Olympics-Figure skating-'I want to be like Chen', says Japanese medallist Uno
By Chang-Ran Kim
BEIJING (Reuters) - A day after taking a bronze medal at the Beijing Games, Japanese figure skater Shoma Uno said he would keep working to go higher "to be like Nathan (Chen)" without the baggage of expectation that has swirled around countryman Yuzuru Hanyu for years.
Speaking at a news conference on Friday, Uno, the silver medallist in Pyeongchang four years ago, commended American Nathan Chen who claimed his first Olympic title on Thursday, saying he had found a new role model in the skater.
Having finished nearly 40 points behind Chen in the men's finals, Uno said there was no question about the superiority of Chen and Japanese runner-up Yuma Kagiyama's performances. The colour of his own medal was appropriate for now, he added.
"For me to have had a goal of winning the gold medal would have not only meant my wanting to do well myself but to wish for Nathan to mess up," the 24-year-old Uno said.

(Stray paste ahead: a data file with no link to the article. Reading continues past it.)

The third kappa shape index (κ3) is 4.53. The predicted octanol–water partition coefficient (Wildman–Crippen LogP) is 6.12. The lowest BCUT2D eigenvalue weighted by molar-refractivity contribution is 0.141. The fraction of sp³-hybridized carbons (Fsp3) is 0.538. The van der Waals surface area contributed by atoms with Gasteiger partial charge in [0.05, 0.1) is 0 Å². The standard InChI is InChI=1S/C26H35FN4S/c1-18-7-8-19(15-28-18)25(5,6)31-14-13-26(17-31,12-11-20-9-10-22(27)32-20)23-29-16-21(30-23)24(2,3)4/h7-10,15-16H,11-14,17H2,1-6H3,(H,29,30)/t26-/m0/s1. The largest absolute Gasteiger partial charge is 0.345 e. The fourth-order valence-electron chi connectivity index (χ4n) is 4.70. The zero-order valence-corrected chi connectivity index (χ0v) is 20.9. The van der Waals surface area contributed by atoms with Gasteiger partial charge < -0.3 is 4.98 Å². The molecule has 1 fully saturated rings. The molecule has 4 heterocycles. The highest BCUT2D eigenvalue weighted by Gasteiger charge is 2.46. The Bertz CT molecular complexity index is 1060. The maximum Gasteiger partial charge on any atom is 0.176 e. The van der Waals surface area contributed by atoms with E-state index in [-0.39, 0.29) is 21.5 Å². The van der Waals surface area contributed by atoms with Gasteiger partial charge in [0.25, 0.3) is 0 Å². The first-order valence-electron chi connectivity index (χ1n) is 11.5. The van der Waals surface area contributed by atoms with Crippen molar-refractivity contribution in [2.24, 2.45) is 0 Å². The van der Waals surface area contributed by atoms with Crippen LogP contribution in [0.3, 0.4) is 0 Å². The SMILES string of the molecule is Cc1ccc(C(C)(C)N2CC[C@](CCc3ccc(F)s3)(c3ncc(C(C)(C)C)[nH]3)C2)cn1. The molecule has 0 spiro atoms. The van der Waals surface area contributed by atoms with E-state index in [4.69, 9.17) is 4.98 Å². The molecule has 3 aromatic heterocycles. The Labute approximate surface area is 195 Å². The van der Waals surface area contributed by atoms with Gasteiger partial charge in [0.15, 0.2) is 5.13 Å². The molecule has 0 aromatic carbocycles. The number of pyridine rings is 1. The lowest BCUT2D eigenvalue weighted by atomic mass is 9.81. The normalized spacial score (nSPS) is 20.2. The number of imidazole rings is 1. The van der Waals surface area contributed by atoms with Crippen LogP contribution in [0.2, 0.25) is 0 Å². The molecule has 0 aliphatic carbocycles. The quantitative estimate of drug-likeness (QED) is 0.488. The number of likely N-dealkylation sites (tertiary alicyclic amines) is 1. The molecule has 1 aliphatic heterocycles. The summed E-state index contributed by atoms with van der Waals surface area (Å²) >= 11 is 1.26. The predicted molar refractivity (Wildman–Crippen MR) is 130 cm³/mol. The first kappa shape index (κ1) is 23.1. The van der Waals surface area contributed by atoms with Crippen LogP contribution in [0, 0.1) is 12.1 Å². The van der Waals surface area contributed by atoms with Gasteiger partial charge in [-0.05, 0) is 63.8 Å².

"Of course, that was never in my mind and I just focused on what I came here to do this time, knowing that this is not the end of the road."
Uno said he never performed well under pressure - the kind shouldered by superstar Hanyu - and that he was happy to have a "peer" in Kagiyama to carry the flag together for future generations of Japanese figure skaters.
The 27-year-old Hanyu, who had been tipped as a gold medal contender, finished fourth, snapping his two consecutive Olympic wins.
"What I felt at this competition was that I want to be like Nathan," said Uno, whose form has been revived under new coach Stephane Lambiel after a slump several years ago. "I don't do well under pressure."
At home in Japan, Uno said he had the perfect partner in 18-year-old Kagiyama to keep pushing himself.
"For the longest time, I didn't have anyone at a similar level with whom I could improve, side-by-side.
"When I watch Yuma train, I see the things that are missing in myself - the high level of his jumps and artistic execution - and it inspires me to be better," Uno said.
(Reporting by Chang-Ran Kim; Editing by Ken Ferris)
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